Renal venous diversion: An unusual treatment for renal vein thrombosis

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Abstract

Renal venous thrombosis most commonly occurs in the setting of nephrotic syndrome, hypercoagulability, or dehydration. This can usually be treated with systemic anticoagulation, and the diversion is via natural draining tributaries, eg, adrenal, lumbar, or gonadal veins. Occasionally, renal venous thrombosis results from extension of a thrombotic process, such as a large renal cell carcinoma with tumor thrombus extension into the infrahepatic inferior vena cava resulting in thrombosis of the inferior vena cava and contralateral renal vein. Herein, we report a case of left renal vein thrombosis relieved by diversion through the inferior mesenteric vein. © 2006 The Society for Vascular Surgery.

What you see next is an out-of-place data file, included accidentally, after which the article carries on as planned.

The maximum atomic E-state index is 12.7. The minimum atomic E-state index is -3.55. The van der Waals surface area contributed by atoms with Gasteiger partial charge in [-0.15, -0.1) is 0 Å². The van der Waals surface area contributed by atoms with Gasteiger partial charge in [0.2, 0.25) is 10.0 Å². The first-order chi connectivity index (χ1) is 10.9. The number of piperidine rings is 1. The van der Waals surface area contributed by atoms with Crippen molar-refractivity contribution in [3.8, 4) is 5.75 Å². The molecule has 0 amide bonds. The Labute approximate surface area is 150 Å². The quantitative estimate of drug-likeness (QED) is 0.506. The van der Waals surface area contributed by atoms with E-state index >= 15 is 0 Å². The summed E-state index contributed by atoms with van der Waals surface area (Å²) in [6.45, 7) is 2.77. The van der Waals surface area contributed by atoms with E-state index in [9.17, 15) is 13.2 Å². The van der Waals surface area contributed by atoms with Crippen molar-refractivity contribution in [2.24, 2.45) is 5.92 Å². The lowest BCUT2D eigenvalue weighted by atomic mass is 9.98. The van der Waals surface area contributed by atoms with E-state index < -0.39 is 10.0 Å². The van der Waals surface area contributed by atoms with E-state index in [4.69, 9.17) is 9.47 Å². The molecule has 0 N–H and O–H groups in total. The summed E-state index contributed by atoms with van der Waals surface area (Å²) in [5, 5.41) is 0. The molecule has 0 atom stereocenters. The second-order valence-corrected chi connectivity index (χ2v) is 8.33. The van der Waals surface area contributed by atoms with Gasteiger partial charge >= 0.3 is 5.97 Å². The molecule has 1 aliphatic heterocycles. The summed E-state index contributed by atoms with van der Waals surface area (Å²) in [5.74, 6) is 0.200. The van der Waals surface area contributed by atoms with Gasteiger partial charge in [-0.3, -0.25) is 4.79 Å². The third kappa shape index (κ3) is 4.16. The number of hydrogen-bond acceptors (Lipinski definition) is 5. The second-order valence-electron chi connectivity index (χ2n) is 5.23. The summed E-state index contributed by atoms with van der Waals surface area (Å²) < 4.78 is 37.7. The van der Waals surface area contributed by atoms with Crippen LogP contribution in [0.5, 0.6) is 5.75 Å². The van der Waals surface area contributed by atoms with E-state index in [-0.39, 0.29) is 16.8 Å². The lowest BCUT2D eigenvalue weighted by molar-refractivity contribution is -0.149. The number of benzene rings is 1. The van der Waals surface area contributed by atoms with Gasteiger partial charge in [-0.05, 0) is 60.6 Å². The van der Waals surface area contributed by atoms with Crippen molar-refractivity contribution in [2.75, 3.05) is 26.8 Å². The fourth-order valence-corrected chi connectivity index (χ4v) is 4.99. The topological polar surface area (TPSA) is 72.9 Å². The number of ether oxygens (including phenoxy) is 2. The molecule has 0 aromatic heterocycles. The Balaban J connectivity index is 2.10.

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Ho, K. J., Owens, C. D., Ledbetter, S. M., Chew, D. K., & Belkin, M. (2006). Renal venous diversion: An unusual treatment for renal vein thrombosis. Journal of Vascular Surgery, 43(6), 1283–1286. https://doi.org/10.1016/j.jvs.2006.01.032

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